With some political experience and visibility on his side, Bruce cut off his ponytail and ran for City Council. By that time environmentalists, neighborhood preservationists, advocates for increased local social services, feminist health and anti-rape activists, and tenants had knit themselves together in the early stages of what became the Santa Cruz progressive movement. In March, 1979, at 29 years old, he became the one of the youngest people to have ever been elected to the Santa Cruz City Council. And in 1982 he became the second youngest Mayor in Santa Cruz history.

page smith
Page Smith

“When I got on the Council, I started raising the issue of the river again. By the time I was appointed mayor, I realized that people came to meetings called by a mayor! I managed to drum up a little more interest in the river. At about the same time, former UCSC founding professor Page Smith had also gotten interested in the river. And there were some people like my friend Fred McPherson from the San Lorenzo Valley who joined in.

Page, Fred and others, in fact, had actually put on a River Encampment in 1976 in the San Lorenzo Park benchlands, partly to celebrate the U.S. Bicentennial, but also to draw attention to the River. A few years later the William James Association, Page and Eloise Smith’s non-profit arts organization, sponsored a grant written by a homeless guy named Billy Quealy to explore the river’s potential. The grant paid for a world class design firm, Danadjieva and Koenig, to come to Santa Cruz and look at the river and tell us what they thought its potential was for Santa Cruz. The consultants came up with an incredible plan but the grant was tiny so all they could give us was their notes and a slide show. There was no official report or plan that you could do something from. This was completed and presented to the community not long after I was elected to the City Council.”

Unknown“With one of my interns, Shelley Poticha, now Director of Urban Solutions at the Natural Resources Defense Council, I started taking the slide show around and making presentations. The slide show argued that there was at least urban design potential for the river.The consultants had gone upstream where they saw the beautiful area called the Garden of Eden, just south of Felton. They said ‘we have to reproduce that down here.’ They had these ideas, but they came from a very European mentality in which nature was valued but it was totally shaped and cultivated. The European mentality didn’t have the same kind of ‘leave the wilderness alone’ thing that we have here.  It wasn’t about habitat, but about capturing beauty from the more natural parts of the river and reproducing that down here. This was more about aesthetics and urban design but there was enough in there about the birds and the fish and bugs that kept me kind of going.”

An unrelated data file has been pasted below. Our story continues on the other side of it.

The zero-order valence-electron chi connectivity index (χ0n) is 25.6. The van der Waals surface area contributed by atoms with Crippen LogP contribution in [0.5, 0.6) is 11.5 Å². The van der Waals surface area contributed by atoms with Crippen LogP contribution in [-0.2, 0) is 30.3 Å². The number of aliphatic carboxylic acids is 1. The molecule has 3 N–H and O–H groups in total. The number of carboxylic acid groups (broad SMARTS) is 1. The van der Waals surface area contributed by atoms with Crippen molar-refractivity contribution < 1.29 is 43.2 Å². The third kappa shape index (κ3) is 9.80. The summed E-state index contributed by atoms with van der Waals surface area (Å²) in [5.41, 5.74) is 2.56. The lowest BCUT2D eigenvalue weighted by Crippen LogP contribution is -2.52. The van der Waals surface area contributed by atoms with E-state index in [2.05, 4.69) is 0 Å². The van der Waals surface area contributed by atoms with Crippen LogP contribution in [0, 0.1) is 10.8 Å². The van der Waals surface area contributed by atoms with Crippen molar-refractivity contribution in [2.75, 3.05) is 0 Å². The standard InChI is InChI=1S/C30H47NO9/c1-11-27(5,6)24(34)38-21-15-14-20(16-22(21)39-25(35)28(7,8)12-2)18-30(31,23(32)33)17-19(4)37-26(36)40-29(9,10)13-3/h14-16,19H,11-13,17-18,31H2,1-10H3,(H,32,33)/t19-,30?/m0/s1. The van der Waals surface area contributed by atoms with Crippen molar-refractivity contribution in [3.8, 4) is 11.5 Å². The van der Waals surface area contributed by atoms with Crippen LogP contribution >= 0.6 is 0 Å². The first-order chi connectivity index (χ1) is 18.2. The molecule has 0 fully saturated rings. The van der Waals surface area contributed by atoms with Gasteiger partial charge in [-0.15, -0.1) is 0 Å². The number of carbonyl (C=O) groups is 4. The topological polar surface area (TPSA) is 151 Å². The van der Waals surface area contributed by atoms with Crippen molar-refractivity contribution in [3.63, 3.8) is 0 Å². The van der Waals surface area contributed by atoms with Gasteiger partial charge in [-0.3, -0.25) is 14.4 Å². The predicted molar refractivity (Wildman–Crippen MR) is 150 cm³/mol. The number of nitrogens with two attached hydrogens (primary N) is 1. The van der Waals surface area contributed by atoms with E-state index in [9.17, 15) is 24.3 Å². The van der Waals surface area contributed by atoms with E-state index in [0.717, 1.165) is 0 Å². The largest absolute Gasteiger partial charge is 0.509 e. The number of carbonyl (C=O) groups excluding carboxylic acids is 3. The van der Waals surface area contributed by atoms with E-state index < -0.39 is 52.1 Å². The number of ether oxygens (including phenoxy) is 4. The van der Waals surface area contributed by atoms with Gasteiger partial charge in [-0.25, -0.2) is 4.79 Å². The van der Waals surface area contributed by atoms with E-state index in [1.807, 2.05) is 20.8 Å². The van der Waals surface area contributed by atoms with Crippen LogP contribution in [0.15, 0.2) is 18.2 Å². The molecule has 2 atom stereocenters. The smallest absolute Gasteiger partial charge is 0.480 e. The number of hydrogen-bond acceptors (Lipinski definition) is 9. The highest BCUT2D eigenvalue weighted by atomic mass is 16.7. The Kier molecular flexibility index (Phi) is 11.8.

Bruce went off the Council in 1983 but kept holding meetings. In 1984, Mayor Mardi Wormhoudt said, “We have got to do something about this river.” She appointed a river task force, with Bruce as the chair. The Committee included people with a broad range of interests, including Charles Canfield of the Seaside Company, Gary Griggs, the coastal hydrologist and geology professor from the University, Woutje Herrick, Bud Prindle, a prominent realtor, environmentalist Linda Wilson – fourteen in all. Dave Bockman, the local leader of the Sierra Club and a very dedicated environmentalist took part in most of the meetings. I had to use all of my skills in getting diverse people to reach consensus, and in 1987 we unanimously recommended a plan to the City Council that combined habitat restoration, flood protection, and integrating the river into the surrounding cityscape.”

This opened a new chapter in the river’s recent history and is a good place to end this first portion of the tale.  In a future blog I hope to tell the rest of the story about how Bruce’s role as river advocate has continued down into the present day, including years of service on several task forces and committees whose cumulative work yielded the San Lorenzo Urban River Plan in 2003, the current document governing the management of the River. (Click the ‘Links’ tab on this blog to find a copy of this document.) I’ll tell you more about some of the amenities on the river that owe a lot to Bruce’s work -like the pedestrian bridge near Highway One and the section of the walkway by Beach Hill that connects the Beach Flats area with downtown Santa Cruz. I’ll also tell you how Bruce stepped in as a key mediator in some tense moments in the history of our City’s relationship with the Army Corps of Engineers!

During the last couple of years, as the City has shown a renewed interest in developing the recreational and commercial potential of the River, Bruce has sought a balance between the City’s development goals and the priorities for habitat protection and enhancement. Aware  that the broader community might only support  environmental protection if they saw the river as an asset rather than a wasteland, Bruce has supported re-visioning the River as a safer and more friendly place for people. But Bruce also has a strong commitment to the protection of the environment.  He does not own a car, and can be seen bicycling everywhere in Santa Cruz.   Consequently, and at some political risk, he has chosen to offer his support to those individuals and groups who have recently opposed recreational programs that threaten the wildlife of the river.

I will write more in a future blog about Bruce and the unfolding political history of the San Lorenzo River. Stay tuned.

Best to you, Jane! Keep flowing with the River and with history.